275. Wily Peralta, RP, Royals

The case for: If only by process of elimination, Wily Peralta emerged as the Royals closer last year and wasn't a total disaster, going a perfect 14 for 14 in save opportunities with a respectable ERA (3.67) and strikeout rate (9.2 per nine innings). The performance was presumably good enough to earn him the first crack at the role this year.

The case against: "Wasn't a total disaster" is always a ringing endorsement, and in this case it belies Peralta's 4.73 FIP -- a product of a bloated walk rate that threatened to ruin him at every turn. He's not closer material -- he may not even be major-league material -- and the Royals' late-offseason signing of Brad Boxberger is a sure indication they too have their doubts.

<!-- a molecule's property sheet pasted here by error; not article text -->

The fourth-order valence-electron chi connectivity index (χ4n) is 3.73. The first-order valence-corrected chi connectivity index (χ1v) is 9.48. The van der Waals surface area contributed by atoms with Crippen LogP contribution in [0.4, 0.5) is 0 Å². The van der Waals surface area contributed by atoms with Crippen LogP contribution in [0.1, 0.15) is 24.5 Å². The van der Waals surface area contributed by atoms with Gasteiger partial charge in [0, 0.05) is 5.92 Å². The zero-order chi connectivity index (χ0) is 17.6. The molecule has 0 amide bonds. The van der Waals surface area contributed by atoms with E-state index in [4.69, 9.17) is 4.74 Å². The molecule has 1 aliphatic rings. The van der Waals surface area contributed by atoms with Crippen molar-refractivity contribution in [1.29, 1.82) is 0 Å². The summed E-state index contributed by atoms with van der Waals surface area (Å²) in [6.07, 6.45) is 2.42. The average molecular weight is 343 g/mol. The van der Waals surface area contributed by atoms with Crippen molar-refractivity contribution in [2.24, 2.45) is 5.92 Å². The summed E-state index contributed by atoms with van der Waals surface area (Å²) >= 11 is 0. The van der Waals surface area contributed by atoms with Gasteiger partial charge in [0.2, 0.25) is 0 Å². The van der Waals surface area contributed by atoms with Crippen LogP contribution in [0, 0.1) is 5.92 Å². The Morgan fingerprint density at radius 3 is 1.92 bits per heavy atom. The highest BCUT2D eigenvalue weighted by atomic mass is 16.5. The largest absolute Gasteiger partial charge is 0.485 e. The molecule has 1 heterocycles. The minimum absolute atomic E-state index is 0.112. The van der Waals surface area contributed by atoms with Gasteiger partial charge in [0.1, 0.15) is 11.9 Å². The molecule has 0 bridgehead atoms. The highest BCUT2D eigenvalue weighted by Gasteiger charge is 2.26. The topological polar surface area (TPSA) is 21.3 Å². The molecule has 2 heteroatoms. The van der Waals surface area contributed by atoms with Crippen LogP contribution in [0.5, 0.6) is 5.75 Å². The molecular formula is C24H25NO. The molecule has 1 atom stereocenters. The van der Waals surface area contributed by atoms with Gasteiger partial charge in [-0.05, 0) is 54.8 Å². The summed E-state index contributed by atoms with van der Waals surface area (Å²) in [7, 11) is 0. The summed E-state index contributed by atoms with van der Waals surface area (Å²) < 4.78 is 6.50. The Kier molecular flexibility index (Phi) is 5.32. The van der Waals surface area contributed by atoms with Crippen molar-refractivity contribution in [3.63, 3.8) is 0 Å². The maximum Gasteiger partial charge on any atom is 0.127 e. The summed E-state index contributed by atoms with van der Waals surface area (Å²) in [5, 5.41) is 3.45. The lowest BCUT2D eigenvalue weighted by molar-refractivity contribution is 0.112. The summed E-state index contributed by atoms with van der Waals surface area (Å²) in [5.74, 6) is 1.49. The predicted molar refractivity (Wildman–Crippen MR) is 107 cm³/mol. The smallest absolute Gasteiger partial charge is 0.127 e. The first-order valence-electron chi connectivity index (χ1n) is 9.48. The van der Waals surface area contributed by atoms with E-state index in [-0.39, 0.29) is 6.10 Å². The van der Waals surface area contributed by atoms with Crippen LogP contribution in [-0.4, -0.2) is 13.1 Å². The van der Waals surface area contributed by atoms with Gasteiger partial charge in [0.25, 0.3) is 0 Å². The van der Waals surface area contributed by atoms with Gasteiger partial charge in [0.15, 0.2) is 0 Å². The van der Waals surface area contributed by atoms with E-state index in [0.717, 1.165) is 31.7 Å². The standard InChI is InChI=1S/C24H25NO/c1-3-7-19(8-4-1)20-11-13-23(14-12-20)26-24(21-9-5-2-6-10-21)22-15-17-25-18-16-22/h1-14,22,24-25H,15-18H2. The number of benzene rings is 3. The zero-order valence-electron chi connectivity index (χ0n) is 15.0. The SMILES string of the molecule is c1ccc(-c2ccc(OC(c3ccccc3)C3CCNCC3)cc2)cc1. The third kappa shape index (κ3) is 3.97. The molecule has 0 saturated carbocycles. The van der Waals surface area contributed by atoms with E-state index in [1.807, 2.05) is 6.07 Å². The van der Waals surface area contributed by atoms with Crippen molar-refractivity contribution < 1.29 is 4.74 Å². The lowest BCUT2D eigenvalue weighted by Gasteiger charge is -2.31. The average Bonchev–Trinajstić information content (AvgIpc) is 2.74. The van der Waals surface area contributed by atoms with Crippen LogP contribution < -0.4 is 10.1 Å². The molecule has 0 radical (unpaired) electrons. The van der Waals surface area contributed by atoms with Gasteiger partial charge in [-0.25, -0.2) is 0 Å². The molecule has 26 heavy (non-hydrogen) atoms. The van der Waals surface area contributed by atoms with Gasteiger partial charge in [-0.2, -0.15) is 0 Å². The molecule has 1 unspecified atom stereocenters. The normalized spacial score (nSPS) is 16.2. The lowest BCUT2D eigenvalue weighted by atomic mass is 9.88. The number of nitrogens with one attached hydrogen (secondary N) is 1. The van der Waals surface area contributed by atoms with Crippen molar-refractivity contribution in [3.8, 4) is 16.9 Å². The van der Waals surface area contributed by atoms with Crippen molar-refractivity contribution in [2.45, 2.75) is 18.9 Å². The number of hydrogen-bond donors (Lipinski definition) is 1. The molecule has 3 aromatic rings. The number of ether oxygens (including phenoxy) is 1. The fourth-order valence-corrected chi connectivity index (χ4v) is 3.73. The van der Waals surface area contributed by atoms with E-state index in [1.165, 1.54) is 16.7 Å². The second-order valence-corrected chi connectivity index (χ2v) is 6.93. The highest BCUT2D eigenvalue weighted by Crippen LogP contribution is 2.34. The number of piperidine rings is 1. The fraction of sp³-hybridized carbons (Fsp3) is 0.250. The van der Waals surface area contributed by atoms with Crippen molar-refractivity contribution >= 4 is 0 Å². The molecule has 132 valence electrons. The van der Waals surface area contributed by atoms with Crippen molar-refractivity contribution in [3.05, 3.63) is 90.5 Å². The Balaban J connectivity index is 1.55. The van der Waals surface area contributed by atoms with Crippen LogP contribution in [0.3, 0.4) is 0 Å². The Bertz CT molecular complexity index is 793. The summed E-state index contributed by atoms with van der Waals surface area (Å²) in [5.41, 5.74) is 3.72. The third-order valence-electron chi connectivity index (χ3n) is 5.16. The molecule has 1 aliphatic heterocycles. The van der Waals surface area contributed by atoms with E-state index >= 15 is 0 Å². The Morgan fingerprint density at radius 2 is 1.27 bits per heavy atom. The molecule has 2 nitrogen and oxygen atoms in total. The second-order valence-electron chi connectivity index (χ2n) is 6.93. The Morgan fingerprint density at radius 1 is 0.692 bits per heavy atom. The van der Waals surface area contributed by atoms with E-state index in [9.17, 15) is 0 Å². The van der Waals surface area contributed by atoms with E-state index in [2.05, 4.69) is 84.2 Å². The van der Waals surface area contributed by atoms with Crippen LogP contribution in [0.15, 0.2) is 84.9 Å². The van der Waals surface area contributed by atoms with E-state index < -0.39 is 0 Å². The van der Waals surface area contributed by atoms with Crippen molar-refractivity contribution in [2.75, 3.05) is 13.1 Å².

276. Amed Rosario, SS, Mets

The case for: At 23, Amed Rosario still has time to fulfill the promise that put him in every prospect publication's top 10 just two years ago. He showed signs of coming around late last season, upping his line-drive rate over the final two months en route to a .284 batting average, five home runs and .731 OPS. That last number probably won't have you turning cartwheels, but when you factor in his 15 steals during that stretch (roughly one-third of the season), it's clear he has the potential to matter in mixed leagues.

The case against: Without drastic improvement as a hitter, Rosario pretty much has to be an elite base-stealer to make a real impact in Fantasy, and while the skills are there, they remain largely unrealized at a time when shortstop is deep enough that you don't have to draft with desperation. Suffice it to say he'll be dropped en masse if he can't sustain his steals pace from last August and September.

277. Ty Buttrey, RP, Angels